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White Christians are now a minority in the U.S. and “Nones” are the majority demographic in 20 states. Those are a couple of the highlights in a major new report by the Public Religion Research Institute. It was based on a bilingual survey of more than 100,000 Americans over the course of 2016.
PRRI found that white Christians, who represented about 80% of the population 40 years ago, now make up only 43% of the nation. The decline was fueled both by a rise in non-white Christians — who don’t necessarily have the same political/social views as white evangelicals — along with a rise in the percentage of Americans who no longer have any religious affiliation. (Golf claps all around!)


More importantly, perhaps, is the breakdown by age. When it comes to people under 30, the “Unaffiliated” make up an astonishing 38% of the population. And you can see how our numbers are growing.

Those two charts alone could inspire all sorts of think pieces.
We know that white evangelicals hold just about all the political power right now and drive much of our current policy decisions. But they’re hanging on for dear life. At least in terms of power. Their decisions over the past decade — notably their opposition to LGBTQ rights — have squandered away any goodwill they had among young people who might have given them a chance at one point.
White evangelicals have made themselves damn near synonymous with heartless bigots. On the whole, they don’t care about LGBTQ rights. They don’t care about women’s health. They don’t care about science (including climate change). They don’t want to legalize marijuana. They love “fake news.” They promote abstinence to the point of absurdity. And they include Joel Osteen.
Time after time, when they’ve had a chance to do the right thing, they’ve failed spectacularly. And their inability to disavow Donald Trump in any meaningful way is the most obvious example of that.
White evangelical Trump-love didn’t fuel these numbers — the survey took place before he came into office — but he’s the clearest symbol of everything they’ve done wrong. Trump is every mistake evangelicals have made over the past couple of decades, all rolled into one.
Why would any decent person want to be a part of that club?
Even young Christians who may hold the same beliefs as other evangelicals are finding a better outlet for their faith outside of traditional churches.
The head of PRRI noted that white evangelicals once warned other Christians that a watering down of the faith would lead to a decline in numbers. Instead, it’s their beliefs that have taken the hit while more progressive forms of Christianity — and people who want out of organized religion altogether — are on the rise.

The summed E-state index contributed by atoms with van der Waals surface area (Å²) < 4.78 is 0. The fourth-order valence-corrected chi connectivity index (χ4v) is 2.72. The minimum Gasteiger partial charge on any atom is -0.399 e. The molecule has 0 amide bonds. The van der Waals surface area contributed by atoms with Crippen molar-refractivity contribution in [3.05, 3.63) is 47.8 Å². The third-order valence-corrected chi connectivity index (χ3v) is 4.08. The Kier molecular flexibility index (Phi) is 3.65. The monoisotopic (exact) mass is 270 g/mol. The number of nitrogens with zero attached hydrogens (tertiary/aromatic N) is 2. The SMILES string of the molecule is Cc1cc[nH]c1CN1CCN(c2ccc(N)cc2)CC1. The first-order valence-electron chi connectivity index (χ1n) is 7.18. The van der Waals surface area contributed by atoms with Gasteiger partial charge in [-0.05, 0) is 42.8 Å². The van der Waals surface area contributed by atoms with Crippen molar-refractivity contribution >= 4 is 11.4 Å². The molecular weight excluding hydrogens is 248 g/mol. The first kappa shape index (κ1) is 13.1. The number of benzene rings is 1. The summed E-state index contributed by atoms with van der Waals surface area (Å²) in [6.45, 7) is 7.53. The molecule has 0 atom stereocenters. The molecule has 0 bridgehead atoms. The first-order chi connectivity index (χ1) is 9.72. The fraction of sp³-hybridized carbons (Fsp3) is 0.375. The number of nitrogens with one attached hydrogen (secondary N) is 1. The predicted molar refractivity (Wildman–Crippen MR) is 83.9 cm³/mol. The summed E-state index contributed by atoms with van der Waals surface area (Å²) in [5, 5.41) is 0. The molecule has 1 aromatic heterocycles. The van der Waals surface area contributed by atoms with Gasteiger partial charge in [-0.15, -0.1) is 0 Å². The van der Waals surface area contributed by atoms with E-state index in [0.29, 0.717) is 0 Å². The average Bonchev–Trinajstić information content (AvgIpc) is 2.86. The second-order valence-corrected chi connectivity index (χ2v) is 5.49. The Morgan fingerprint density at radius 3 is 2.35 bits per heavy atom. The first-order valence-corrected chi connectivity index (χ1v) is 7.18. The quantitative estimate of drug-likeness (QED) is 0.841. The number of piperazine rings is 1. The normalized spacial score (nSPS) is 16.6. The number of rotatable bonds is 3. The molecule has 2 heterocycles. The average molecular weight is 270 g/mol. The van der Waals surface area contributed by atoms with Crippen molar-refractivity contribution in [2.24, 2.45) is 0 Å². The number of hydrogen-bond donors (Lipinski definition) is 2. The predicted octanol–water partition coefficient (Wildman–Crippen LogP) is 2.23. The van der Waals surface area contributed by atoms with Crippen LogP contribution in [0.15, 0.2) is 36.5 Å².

“So often, white evangelicals have been pointing in judgment to white mainline groups, saying when you have liberal theology you decline,” said Robert Jones, chief executive of PRRI. “I think this data really does challenge that interpretation of linking theological conservatism and growth.”

Just look at this beautiful trend line showing the rise of the Nones:


Our numbers were rising in the 1990s, but the George W. Bush presidency — with the Christian-fueled policies he supported — accelerated everything. That didn’t slow down while President Obama was in office, and you can bet the symbiotic relationship between evangelicals and the current administration will only push more people away from organized religion.
Atheists have done a lot to push the trends in this direction. More of us are willing to criticize religion in public places. There are more outlets for us to talk about the problems with religion. But at the same time, Christians have routinely shot themselves in the foot, pushing for awful policies in the name of God. Whenever you think it can’t get worse, white evangelicals find a way to screw it up even more.
Keep fighting, everyone. It’s working. It’ll take time for the demographics to catch up with our politics, but we’ll get there.
By the way, PRRI’s survey includes a lot more data than this and you can read some good summaries of it here and here.
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Hemant Mehta is the founder of, a YouTube creator, podcast co-host, and author of multiple books about atheism. He can be reached at @HemantMehta.